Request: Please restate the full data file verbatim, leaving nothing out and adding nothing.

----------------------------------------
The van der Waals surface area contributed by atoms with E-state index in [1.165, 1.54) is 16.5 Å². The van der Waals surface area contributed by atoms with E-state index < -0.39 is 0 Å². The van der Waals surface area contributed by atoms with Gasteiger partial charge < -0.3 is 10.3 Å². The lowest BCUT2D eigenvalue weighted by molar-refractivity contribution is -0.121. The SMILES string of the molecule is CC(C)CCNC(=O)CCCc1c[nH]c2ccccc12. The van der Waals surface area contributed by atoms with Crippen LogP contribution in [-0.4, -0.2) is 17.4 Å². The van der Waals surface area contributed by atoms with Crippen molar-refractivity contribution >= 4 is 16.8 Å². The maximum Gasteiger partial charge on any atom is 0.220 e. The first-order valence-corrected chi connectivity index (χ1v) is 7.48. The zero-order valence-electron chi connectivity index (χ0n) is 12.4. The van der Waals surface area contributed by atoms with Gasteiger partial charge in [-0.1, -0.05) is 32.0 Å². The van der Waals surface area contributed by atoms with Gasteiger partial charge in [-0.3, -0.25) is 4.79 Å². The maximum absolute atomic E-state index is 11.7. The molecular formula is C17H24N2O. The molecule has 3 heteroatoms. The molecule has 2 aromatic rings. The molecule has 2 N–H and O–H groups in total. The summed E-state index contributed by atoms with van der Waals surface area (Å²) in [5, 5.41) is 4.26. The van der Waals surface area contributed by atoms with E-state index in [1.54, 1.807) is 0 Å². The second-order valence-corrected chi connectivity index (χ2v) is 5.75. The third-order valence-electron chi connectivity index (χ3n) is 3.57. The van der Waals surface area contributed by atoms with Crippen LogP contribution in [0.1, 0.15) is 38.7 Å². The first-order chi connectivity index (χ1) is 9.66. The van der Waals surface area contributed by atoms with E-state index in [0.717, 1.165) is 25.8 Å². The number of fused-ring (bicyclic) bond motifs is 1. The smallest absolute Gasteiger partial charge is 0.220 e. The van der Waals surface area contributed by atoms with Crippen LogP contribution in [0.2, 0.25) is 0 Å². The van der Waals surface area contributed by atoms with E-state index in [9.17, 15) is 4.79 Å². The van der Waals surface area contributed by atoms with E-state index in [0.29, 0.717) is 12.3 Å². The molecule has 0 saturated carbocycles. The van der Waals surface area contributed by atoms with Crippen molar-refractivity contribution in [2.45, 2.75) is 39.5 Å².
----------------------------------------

The van der Waals surface area contributed by atoms with E-state index in [1.165, 1.54) is 16.5 Å². The van der Waals surface area contributed by atoms with E-state index < -0.39 is 0 Å². The van der Waals surface area contributed by atoms with Gasteiger partial charge < -0.3 is 10.3 Å². The lowest BCUT2D eigenvalue weighted by molar-refractivity contribution is -0.121. The SMILES string of the molecule is CC(C)CCNC(=O)CCCc1c[nH]c2ccccc12. The van der Waals surface area contributed by atoms with Crippen LogP contribution in [-0.4, -0.2) is 17.4 Å². The van der Waals surface area contributed by atoms with Crippen molar-refractivity contribution >= 4 is 16.8 Å². The maximum Gasteiger partial charge on any atom is 0.220 e. The first-order valence-corrected chi connectivity index (χ1v) is 7.48. The zero-order valence-electron chi connectivity index (χ0n) is 12.4. The van der Waals surface area contributed by atoms with Gasteiger partial charge in [-0.1, -0.05) is 32.0 Å². The van der Waals surface area contributed by atoms with Gasteiger partial charge in [-0.3, -0.25) is 4.79 Å². The maximum absolute atomic E-state index is 11.7. The molecular formula is C17H24N2O. The molecule has 3 heteroatoms. The molecule has 2 aromatic rings. The molecule has 2 N–H and O–H groups in total. The summed E-state index contributed by atoms with van der Waals surface area (Å²) in [5, 5.41) is 4.26. The van der Waals surface area contributed by atoms with E-state index in [1.54, 1.807) is 0 Å². The second-order valence-corrected chi connectivity index (χ2v) is 5.75. The third-order valence-electron chi connectivity index (χ3n) is 3.57. The van der Waals surface area contributed by atoms with Crippen LogP contribution in [0.1, 0.15) is 38.7 Å². The first-order chi connectivity index (χ1) is 9.66. The van der Waals surface area contributed by atoms with E-state index in [0.717, 1.165) is 25.8 Å². The number of fused-ring (bicyclic) bond motifs is 1. The smallest absolute Gasteiger partial charge is 0.220 e. The van der Waals surface area contributed by atoms with Crippen LogP contribution in [0.2, 0.25) is 0 Å². The van der Waals surface area contributed by atoms with E-state index in [9.17, 15) is 4.79 Å². The van der Waals surface area contributed by atoms with E-state index in [0.29, 0.717) is 12.3 Å². The molecule has 0 saturated carbocycles. The van der Waals surface area contributed by atoms with Crippen molar-refractivity contribution in [2.45, 2.75) is 39.5 Å².